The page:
Keep canes moist and cool during storage. Bundle canes in groups of 100, oriented with the tops (angled cuts) together, and wrap in pre-moistened newspaper. Label each bundle with the variety name using a permanent label, and place in a plastic trash bag or other “air-proof” poly bag to prevent moisture loss during storage. Seal the bags and put in cold storage just above freezing (34-36oF). Canes should only be removed from storage on the day before grafting. Place bundles (still in their bags) in a shady, cool location to enable a gradual rise to ambient air temperature. Take out only enough for one day’s worth of grafting, and leave the remainder in storage.

Optimal Time for Grafting

The best time for field grafting is late spring when the vines are starting to push new growth. Try to graft when the vines are dry to reduce the risk of diseases.

The Grafting Process (Stage 2)

Field Preparation

Vineyard staff, and not the grafting crew, are responsible for much of the pre-grafting vine and field preparations. Make sure you have adequate staff on hand to stay well ahead of the grafter’s pace, as these professionals are normally paid by the graft. There is typically one grafter per row, working one row at a time until the row is completed.

Trunk Cutting

On grafting day, the vineyard staff is responsible for cutting off vine trunks ahead of the grafting crew. Determine the desired height of the head on the new vine before cutting. Since field grafting provides an opportunity to change training systems, such decisions may affect where the trunks are cut. If a new head height of 28″ is desired, then cut the trunk just below that height (approximately 24″). This cut should be made at a clean, unblemished surface area of the trunk. Try to be as accurate in cutting height as possible, yet efficient. If vine trunks are approx. 1½” to 2″ in caliper, it is possible to use large loppers for the cut. Any trunk larger than 2″ may require a chainsaw; handsaws are slow and inefficient. Make sure you have enough tools for the vineyard staff to stay ahead of the grafters. The vineyard crew should clear away and dispose of any brush that might hinder the grafters’ progress.

Basal Trunk Incisions

Make two small diagonal incisions about 1/4″ deep, just into the cambium, one each on either side of the trunk near the base, to allow the vine to “bleed”. This must be done before the graft is made, since there is a likelihood that the pressure from sap flow will push the graft out. A fine-toothed hand pruning saw is adequate for making these simple cuts.

Scion Preparation

Scion Preparation

Scion Preparation

The first task for the grafting crew is to prepare enough scion wood for the day. Consult with the grafting crew to determine the number of vines to be grafted each day. The canes from storage are cut into 2-bud lengths using hand shears, and must be kept moist.

Grafters Toolbox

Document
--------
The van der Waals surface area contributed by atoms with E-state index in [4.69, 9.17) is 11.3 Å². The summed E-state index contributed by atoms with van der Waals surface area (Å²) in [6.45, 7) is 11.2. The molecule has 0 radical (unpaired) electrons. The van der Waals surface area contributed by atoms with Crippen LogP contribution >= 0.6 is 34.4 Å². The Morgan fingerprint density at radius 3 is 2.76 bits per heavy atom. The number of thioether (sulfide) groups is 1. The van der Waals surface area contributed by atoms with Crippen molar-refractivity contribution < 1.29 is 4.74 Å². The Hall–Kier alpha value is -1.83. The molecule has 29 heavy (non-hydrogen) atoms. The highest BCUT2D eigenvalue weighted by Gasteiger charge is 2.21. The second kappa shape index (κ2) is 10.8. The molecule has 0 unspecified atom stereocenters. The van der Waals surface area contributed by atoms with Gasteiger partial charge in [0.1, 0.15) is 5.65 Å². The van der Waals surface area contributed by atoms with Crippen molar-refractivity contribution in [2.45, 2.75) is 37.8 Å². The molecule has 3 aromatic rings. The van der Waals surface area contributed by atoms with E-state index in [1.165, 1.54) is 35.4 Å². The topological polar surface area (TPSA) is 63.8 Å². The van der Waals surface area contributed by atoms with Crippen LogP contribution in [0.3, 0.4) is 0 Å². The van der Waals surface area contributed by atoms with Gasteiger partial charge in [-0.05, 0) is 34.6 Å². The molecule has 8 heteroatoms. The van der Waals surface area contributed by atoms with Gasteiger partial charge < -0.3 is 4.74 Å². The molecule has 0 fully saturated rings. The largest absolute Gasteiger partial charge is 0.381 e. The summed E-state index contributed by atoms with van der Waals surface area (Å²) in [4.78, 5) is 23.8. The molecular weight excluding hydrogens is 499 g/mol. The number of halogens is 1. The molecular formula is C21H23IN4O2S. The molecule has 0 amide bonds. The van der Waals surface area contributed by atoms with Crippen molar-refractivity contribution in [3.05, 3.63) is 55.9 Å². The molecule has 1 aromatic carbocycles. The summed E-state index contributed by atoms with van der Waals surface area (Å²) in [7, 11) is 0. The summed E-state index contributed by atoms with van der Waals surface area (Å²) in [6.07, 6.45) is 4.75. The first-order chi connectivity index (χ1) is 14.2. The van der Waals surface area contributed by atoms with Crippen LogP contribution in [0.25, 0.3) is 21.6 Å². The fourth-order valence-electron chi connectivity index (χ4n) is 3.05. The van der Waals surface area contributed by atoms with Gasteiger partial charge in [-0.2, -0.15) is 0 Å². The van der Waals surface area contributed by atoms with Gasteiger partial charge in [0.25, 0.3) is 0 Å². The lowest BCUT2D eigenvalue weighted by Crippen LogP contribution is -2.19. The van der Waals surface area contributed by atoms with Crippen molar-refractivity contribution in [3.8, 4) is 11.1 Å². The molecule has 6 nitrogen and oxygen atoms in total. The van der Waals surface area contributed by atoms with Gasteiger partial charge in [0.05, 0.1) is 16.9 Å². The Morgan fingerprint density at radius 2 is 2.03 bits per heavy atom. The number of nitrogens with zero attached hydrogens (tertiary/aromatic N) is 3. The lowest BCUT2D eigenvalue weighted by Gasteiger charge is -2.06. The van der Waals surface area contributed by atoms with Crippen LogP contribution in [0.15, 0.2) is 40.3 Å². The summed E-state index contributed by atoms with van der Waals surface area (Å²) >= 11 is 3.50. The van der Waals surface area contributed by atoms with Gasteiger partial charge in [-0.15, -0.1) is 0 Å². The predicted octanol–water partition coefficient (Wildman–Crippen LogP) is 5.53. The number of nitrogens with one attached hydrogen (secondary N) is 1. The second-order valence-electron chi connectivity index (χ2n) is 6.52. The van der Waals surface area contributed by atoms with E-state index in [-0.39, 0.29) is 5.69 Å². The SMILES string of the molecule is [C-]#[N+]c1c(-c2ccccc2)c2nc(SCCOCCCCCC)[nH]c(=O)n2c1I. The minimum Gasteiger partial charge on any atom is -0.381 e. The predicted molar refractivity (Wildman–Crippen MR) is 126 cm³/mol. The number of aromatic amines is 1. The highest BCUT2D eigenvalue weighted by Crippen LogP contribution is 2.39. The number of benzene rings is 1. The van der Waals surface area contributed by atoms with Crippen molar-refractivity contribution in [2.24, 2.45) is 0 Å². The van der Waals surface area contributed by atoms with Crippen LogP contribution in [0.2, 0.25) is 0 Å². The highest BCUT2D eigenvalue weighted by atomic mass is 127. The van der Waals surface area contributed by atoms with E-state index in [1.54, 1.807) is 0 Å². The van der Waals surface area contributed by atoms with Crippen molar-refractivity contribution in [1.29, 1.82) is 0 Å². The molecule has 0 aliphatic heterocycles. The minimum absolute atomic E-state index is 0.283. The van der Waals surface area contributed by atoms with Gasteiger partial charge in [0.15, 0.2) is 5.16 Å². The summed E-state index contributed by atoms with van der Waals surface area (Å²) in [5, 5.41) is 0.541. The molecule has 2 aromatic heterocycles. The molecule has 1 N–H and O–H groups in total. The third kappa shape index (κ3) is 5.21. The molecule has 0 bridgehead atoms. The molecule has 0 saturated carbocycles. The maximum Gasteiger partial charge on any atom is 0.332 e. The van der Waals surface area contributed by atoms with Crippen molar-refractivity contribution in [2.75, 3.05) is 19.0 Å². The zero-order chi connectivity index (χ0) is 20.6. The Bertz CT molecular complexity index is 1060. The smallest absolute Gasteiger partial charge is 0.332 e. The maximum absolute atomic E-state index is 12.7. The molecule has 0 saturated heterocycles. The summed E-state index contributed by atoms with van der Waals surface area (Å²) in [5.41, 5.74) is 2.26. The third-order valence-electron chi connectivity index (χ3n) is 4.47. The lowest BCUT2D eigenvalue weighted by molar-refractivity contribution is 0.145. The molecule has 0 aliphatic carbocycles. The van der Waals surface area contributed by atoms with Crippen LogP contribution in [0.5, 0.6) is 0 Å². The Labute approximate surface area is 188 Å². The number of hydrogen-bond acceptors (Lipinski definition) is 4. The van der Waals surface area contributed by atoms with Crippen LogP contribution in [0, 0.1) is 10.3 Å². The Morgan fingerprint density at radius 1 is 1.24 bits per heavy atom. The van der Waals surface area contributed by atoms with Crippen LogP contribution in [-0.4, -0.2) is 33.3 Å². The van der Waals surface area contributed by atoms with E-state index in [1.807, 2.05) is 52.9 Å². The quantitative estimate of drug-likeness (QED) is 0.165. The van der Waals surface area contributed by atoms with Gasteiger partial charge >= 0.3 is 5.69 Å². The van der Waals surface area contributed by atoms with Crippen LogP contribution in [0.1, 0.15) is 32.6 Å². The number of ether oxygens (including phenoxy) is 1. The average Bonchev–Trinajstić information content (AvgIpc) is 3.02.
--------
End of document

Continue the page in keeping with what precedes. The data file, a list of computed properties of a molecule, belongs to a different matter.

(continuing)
The grafting crew often uses a modified wooden carpenters toolbox to carry their supplies. One side holds the prepared scion and the other holds two sharp, high quality grafting knives, grafting tape, and hand shears. The scion is pre-soaked in water and covered with a moist towel. (Note the large-sized caliper scion and wet towel on the box handle.)

The Grafting Cuts

Grafting Cuts: Face Cut

Face Cuts

A face cut is made at the top side of the trunk aligned along the grapevine row. This cut is repeated on the other side of the trunk. It is preferable to have the two face cuts parallel to the vine row so that the fragile new shoots growing from the graft are close to the supporting trellis wires. The face cuts may not always be made exactly parallel to the row, but could be somewhat offset, depending on the quality of the trunk surfaces available. The best surface area is always chosen for the cut.

Grafting Cuts: Diagonal Incision

Diagonal Incisions

For each face cut, two parallel incisions are made downward into the trunk at approximately a 30o angle. The first incision starts approximately 1/4″ from the bottom of the face cut, and the second is placed midway up the face cut.

Grafting Cuts: Diagonal Incision

Diagonal Incisions

The second diagonal incision is made midway up the first face cut.

Second Face Cut and Diagonal Incisions

Repeat the steps above, making a second series of face and diagonal incisions on the trunk opposite the first set.

Scion Preparation in the Field

Scion preparation employs three different cuts that are intended to match the face cut incisions made on the trunk:

  • Diagonal Face Cut
  • Tip End Cut
  • Mid-Face Incision

Scion Preparation in the Field: Preparation at Vine Site

Diagonal Face Cut

A very long diagonally slanted face cut is made on one side of the bottom end of the scion, approximately the same length as the face cut on the trunk. Make sure the scion is correctly oriented (top and bottom) before making these cuts.

Tip End Cut

The scion is turned over to the opposite side and the tip is cut back diagonally, creating a sharp edge at the tip.

Scion Preparation in the Field: Scion Face Cut Incision

Scion Face Cut Incision

A small incision is made near the middle of the face cut, parallel to the scion.

Scion Preparation in the Field: Illustration, Scion Preparation Cuts

Finished Scion Piece

The illustration shows the three types of cuts made to the scion.

Scion Placement on Trunk

Scion Placement on Trunk: Scion Tapped into Place”

Scion is tapped into place

Correct placement of the scion piece is critical for a successful graft. The cambium layers of the trunk and scion piece must be in contact with each other to enable the two tissues to grow together into a healthy graft union. The scion piece is placed at one end of the face cut, where the trunk’s cambium layer (just beneath the bark) is exposed. Matching cuts in the scion and the trunk enable a snug fit when the scion is gently tapped into place with the grafting knife.